Threats to Primates

The primates of Africa face a multitude of critical threats. Our closest relatives are nearer to extinction than ever before. An estimated 3,000 great apes are lost every year to the illegal wildlife trade, the illicit hunting of endangered species, and widespread habitat destruction and degradation. PASA and our member organizations across Africa are working to stop the devastating effects of these practices before it’s too late.

 

 

The illicit hunting of endangered species, known as the bushmeat trade, is expanding rapidly and has become the most pressing threat to Africa’s primates.

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The illegal wildlife trade, which extends from Africa to China, the Middle East, and elsewhere, involves capturing wild animals and putting them in cages as pets or in zoo exhibits.

Habitat destruction and degradation. As humans expand into wild habitats, primates are caught in the crosshairs. For example, forests all over the developing world including Africa are being decimated to accommodate palm oil plantations. This is currently a highly unsustainable practice and is a danger to struggling wildlife populations, local communities, and ultimately entire ecosystems.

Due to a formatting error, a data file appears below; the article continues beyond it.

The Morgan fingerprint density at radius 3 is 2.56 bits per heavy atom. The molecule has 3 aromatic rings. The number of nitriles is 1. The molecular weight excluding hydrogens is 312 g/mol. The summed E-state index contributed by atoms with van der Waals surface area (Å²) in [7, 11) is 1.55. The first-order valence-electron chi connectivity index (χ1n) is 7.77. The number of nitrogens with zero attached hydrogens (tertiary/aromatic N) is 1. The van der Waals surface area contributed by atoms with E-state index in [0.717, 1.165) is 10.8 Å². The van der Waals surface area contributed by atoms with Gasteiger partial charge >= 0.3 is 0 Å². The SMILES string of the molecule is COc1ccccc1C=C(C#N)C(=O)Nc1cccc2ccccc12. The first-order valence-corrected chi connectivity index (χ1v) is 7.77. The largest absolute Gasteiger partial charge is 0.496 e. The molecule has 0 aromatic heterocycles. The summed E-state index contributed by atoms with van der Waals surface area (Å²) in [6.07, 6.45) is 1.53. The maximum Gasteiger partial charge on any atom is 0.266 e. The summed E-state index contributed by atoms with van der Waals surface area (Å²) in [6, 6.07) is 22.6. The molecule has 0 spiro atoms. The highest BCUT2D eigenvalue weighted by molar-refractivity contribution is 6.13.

PASA educates global communities about the industries perpetuating the destruction of primates’ forest homes.

 

Human-Wildlife Conflict occurs when humans and wildlife compete for the same living space.  In such conflicts, humans typically come out on top. The challenge we face is to find reasonable solutions that will ensure the survival of both wildlife and humans.

Ebola Virus.This deadly virus has devastated human and non-human primates alike. The highly contagious disease has claimed the lives of thousands of apes and monkeys and threatened the existence of some of the most critically endangered great apes in the world.